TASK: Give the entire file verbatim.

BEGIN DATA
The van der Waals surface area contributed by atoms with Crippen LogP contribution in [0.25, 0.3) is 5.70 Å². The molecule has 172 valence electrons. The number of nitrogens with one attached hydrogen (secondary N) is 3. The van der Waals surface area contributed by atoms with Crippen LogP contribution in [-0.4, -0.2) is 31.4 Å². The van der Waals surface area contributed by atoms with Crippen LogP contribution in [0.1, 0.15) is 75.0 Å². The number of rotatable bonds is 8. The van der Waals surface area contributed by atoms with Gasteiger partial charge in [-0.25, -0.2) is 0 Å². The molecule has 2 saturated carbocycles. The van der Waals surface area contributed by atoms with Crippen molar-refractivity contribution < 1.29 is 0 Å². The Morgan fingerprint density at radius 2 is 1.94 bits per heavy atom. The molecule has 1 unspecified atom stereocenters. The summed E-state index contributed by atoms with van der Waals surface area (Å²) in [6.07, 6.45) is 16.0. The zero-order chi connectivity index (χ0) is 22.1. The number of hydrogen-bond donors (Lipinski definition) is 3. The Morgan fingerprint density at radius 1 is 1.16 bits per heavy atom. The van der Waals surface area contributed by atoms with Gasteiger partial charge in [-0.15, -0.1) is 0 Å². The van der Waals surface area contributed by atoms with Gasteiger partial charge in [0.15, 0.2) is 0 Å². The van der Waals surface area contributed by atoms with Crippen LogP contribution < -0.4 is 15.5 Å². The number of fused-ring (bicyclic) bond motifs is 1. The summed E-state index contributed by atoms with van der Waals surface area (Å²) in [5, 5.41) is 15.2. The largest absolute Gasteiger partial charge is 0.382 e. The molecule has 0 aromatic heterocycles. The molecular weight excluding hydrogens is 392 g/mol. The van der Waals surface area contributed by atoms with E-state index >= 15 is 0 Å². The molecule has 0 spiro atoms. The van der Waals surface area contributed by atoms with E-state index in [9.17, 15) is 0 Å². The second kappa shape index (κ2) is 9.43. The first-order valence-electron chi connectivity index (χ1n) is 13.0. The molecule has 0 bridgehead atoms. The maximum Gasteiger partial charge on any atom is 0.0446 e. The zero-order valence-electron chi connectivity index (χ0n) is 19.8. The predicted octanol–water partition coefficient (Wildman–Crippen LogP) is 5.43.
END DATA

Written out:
The van der Waals surface area contributed by atoms with Crippen LogP contribution in [0.25, 0.3) is 5.70 Å². The molecule has 172 valence electrons. The number of nitrogens with one attached hydrogen (secondary N) is 3. The van der Waals surface area contributed by atoms with Crippen LogP contribution in [-0.4, -0.2) is 31.4 Å². The van der Waals surface area contributed by atoms with Crippen LogP contribution in [0.1, 0.15) is 75.0 Å². The number of rotatable bonds is 8. The van der Waals surface area contributed by atoms with Gasteiger partial charge in [-0.25, -0.2) is 0 Å². The molecule has 2 saturated carbocycles. The van der Waals surface area contributed by atoms with Crippen molar-refractivity contribution < 1.29 is 0 Å². The Morgan fingerprint density at radius 2 is 1.94 bits per heavy atom. The molecule has 1 unspecified atom stereocenters. The summed E-state index contributed by atoms with van der Waals surface area (Å²) in [6.07, 6.45) is 16.0. The zero-order chi connectivity index (χ0) is 22.1. The number of hydrogen-bond donors (Lipinski definition) is 3. The Morgan fingerprint density at radius 1 is 1.16 bits per heavy atom. The van der Waals surface area contributed by atoms with Gasteiger partial charge in [-0.15, -0.1) is 0 Å². The van der Waals surface area contributed by atoms with Gasteiger partial charge in [0.15, 0.2) is 0 Å². The van der Waals surface area contributed by atoms with Crippen LogP contribution < -0.4 is 15.5 Å². The number of fused-ring (bicyclic) bond motifs is 1. The summed E-state index contributed by atoms with van der Waals surface area (Å²) in [5, 5.41) is 15.2. The largest absolute Gasteiger partial charge is 0.382 e. The molecule has 0 aromatic heterocycles. The molecular weight excluding hydrogens is 392 g/mol. The van der Waals surface area contributed by atoms with E-state index >= 15 is 0 Å². The molecule has 0 spiro atoms. The van der Waals surface area contributed by atoms with E-state index in [9.17, 15) is 0 Å². The second kappa shape index (κ2) is 9.43. The first-order valence-electron chi connectivity index (χ1n) is 13.0. The molecule has 0 bridgehead atoms. The maximum Gasteiger partial charge on any atom is 0.0446 e. The zero-order valence-electron chi connectivity index (χ0n) is 19.8. The predicted octanol–water partition coefficient (Wildman–Crippen LogP) is 5.43.